Remembering Steve Schapiro
Photojournalist Steve Schapiro has passed away. He was age 87. Beginning as a freelance photojournalist in 1961, Steve captured some of the defining moments of the 1960s, during a critical turning point of American history. He photographed the March on Washington, as well as Selma to Montgomery. At the time, the authorities tried to prevent him from taking photos of the marches. At one point, they even took away his undeveloped film. But, he gave the man his unexposed rolls and hid the exposed films, tucked away in his shirt. Those images became some of the most revered photos, chronicling the civil rights movement.
I had convinced Steve to an interview; but, only because I had just finished filming a biopic on Bobby Kennedy’s legacy, This Ain’t Harvard, which was told from the perspective of the last man surviving of Kennedy’s inner circle of five, on the 1968 campaign trail. Steve told me that he was Bobby’s official photographer on the South American tour, and he would agree to the interview, if we could talk about his memories of Bobby.
It was October 22, 2019, two months before the COVID-19 pandemic would hit the U.S. and close down the world as we knew it. I was on my last day of the three-day film project, a candid interview of the legendary Steve Schapiro, at locations all around Chicago: from the Museum of Modern Art, rising amid the downtown skyscrapers, to a brownstone artist’s studio on the industrial side of town. But, on that last day, I directed my film crew at the Drumbar, a speakeasy designed with all the cool elegance of that era, belonging to the man I was to capture for all posterity, Steve Schapiro. There he sat, alone at the bar, blending into the Art Deco scene, as the bartender slid a martini into place before him and Steve turned to the camera to begin his thoughts on Kennedy, “So, what makes a man an icon?” I was enthralled, elated, and grateful to hear this iconic man’s stories, of the people, places, and events that shaped the 20th century.
In the decades after the civil rights movement, Steve had worked as the on set photographer for motion pictures, producing images for The Godfather, Midnight Cowboy, First Blood, Risky Business, and The Way We Were. He also photographed legendary musicians such as Barbra Streisand and David Bowie, the latter immortalized in published tomes. Steve was a friend to Andy Warhol and had unrestricted access to chronicle the Velvet Underground. Monographs of Steve’s work include American Edge, which recounts the political turbulence of the 1960s, and Schapiro’s Heroes, profiling 10 figures that the photographer collaborated with, including Muhammad Ali, Andy Warhol, Martin Luther King Jr., Robert Kennedy, Ray Charles, Jacqueline Kennedy Onassis, James Baldwin, Samuel Beckett, Barbra Streisand, and Truman Capote. His work is part of private and public collections, including the Smithsonian Museum, the High Museum of Art, the New York Metropolitan Museum, and the Getty Museum.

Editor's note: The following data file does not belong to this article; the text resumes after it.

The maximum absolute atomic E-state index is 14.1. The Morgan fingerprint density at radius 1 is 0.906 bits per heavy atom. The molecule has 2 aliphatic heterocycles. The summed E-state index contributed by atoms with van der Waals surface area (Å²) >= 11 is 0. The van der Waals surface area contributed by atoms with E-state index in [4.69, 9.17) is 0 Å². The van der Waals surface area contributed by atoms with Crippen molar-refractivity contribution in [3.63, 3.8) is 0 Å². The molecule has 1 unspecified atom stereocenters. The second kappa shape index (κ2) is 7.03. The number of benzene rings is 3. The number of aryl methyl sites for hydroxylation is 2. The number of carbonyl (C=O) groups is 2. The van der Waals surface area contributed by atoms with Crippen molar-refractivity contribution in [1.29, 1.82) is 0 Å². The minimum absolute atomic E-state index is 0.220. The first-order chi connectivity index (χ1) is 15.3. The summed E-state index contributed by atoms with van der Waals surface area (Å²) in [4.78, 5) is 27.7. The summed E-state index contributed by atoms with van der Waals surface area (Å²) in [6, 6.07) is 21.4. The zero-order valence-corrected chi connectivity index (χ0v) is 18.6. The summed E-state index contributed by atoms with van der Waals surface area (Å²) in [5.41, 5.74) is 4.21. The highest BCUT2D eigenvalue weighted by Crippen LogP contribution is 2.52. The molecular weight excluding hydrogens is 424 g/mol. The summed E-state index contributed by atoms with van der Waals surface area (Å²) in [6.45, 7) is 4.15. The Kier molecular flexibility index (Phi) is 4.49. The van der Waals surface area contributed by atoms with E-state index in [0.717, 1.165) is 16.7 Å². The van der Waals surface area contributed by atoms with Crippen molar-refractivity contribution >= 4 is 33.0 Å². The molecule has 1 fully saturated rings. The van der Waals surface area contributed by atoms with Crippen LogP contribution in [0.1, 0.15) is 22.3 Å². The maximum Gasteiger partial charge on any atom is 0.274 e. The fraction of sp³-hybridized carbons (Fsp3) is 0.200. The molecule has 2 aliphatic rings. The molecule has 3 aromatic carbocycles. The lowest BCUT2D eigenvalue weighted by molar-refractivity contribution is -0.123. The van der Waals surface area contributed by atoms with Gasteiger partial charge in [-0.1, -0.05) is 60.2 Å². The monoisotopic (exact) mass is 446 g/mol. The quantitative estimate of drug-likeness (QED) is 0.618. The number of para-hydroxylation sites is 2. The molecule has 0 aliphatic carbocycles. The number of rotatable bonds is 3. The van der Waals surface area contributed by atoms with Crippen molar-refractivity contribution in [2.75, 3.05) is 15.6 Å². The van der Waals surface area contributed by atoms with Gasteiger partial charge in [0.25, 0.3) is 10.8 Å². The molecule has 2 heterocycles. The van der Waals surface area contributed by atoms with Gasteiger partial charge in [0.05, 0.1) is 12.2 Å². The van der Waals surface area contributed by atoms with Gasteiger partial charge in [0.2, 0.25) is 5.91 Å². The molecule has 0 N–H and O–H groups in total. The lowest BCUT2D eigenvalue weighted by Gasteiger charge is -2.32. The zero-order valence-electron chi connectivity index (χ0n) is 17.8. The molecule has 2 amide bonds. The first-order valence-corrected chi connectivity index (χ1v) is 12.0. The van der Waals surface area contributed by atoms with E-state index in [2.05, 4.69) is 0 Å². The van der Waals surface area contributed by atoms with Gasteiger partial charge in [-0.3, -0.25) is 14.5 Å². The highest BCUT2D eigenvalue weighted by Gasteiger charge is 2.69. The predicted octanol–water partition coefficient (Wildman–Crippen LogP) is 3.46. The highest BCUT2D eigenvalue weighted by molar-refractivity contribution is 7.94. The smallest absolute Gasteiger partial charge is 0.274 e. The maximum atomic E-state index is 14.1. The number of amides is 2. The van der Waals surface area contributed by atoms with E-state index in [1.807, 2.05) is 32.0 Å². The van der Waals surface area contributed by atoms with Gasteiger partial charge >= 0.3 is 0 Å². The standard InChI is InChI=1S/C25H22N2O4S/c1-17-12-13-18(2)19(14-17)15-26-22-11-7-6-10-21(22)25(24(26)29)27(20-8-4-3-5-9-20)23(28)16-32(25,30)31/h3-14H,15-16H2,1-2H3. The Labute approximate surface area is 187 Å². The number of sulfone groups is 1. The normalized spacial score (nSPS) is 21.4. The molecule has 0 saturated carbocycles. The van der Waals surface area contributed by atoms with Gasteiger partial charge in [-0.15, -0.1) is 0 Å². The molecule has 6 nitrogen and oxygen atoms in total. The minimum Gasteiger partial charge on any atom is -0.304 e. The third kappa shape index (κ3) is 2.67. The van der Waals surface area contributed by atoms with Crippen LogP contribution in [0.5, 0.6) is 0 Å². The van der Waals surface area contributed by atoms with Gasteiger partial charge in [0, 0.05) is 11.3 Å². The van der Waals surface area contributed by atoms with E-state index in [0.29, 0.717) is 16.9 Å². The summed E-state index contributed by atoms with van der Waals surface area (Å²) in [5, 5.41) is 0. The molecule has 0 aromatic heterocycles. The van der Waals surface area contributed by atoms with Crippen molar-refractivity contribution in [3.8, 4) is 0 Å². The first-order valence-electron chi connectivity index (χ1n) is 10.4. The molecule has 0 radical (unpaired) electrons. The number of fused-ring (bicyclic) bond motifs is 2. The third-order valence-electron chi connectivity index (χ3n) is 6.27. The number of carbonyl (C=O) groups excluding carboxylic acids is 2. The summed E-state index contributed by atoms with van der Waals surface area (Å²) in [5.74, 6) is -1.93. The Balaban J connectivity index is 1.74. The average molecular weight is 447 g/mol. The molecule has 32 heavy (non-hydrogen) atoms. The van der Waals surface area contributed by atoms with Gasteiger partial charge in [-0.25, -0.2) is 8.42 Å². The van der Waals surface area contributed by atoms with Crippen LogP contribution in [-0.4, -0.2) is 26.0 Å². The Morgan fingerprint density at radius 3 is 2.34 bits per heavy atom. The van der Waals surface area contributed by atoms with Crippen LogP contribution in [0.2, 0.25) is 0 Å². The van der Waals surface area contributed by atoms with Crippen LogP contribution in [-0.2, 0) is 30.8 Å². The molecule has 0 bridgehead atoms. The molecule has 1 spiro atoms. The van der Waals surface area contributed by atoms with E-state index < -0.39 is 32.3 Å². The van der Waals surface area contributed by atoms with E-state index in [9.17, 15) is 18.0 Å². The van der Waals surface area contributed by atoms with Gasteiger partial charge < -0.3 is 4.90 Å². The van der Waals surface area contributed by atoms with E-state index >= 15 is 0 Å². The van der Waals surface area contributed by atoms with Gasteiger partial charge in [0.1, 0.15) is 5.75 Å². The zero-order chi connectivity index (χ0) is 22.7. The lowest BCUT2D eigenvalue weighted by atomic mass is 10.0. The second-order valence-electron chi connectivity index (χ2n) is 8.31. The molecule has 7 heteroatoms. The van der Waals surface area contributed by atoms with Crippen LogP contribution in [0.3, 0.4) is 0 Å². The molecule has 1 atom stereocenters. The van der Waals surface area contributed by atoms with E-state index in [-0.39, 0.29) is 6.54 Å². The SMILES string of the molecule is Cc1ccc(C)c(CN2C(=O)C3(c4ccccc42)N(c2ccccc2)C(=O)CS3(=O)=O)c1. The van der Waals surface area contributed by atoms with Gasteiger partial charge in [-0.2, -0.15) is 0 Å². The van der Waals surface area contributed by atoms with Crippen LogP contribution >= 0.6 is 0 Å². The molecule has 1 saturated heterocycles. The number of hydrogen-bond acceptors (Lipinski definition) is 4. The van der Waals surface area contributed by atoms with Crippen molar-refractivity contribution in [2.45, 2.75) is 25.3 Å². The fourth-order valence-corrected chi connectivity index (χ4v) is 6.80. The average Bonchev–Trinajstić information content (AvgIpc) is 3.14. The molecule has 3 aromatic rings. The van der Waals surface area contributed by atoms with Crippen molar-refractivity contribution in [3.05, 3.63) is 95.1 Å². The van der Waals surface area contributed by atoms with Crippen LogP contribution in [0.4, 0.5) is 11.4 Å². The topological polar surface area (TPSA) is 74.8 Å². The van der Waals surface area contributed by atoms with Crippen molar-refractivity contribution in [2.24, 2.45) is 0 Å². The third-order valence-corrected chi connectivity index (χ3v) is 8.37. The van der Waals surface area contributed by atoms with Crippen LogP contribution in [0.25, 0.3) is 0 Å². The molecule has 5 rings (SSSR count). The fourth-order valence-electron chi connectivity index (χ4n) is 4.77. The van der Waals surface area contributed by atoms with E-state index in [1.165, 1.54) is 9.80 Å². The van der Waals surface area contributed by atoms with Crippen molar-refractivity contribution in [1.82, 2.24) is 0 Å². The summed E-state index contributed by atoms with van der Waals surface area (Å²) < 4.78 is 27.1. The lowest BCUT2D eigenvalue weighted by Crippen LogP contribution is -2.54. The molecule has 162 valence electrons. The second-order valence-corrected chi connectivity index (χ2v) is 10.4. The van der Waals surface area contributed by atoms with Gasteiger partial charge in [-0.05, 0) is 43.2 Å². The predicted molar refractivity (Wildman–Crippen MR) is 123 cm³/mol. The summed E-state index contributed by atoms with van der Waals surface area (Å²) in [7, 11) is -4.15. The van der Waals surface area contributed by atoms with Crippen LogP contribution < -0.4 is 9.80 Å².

Longtime friend David Fahey, owner of Fahey/Klein Gallery, explained, “There are six skills required to create unique, indelible pictures, those being instinct, intuition, curiosity, experience, trust, and talent. Steve Schapiro had them all. He made the kind of images that reminded you to contemplate. Either historical moments or influential people. He just knew how to reach into their soul and make that photo, which projected their personality.”
But, Steve was humble about his life’s work. He once said, “I try to be a fly on the wall as much as possible. For me, emotion is the strongest quality in a picture.”
David Fahey summed up the life of the legendary talent, “Steve’s work is hard-hitting, message-driven photographs. They have their own innate beauty, but it’s not typical beauty. To the end, Steve transcribed the world around him through his camera.”
Steve Schapiro is survived by Maura Smith, his wife of 39 years; sons Theophilus Donoghue and Adam Shapiro; and daughters Elle Harvey and Taylor Schapiro.
Alicia St. John is an author, publisher, and filmmaker based in Montecito.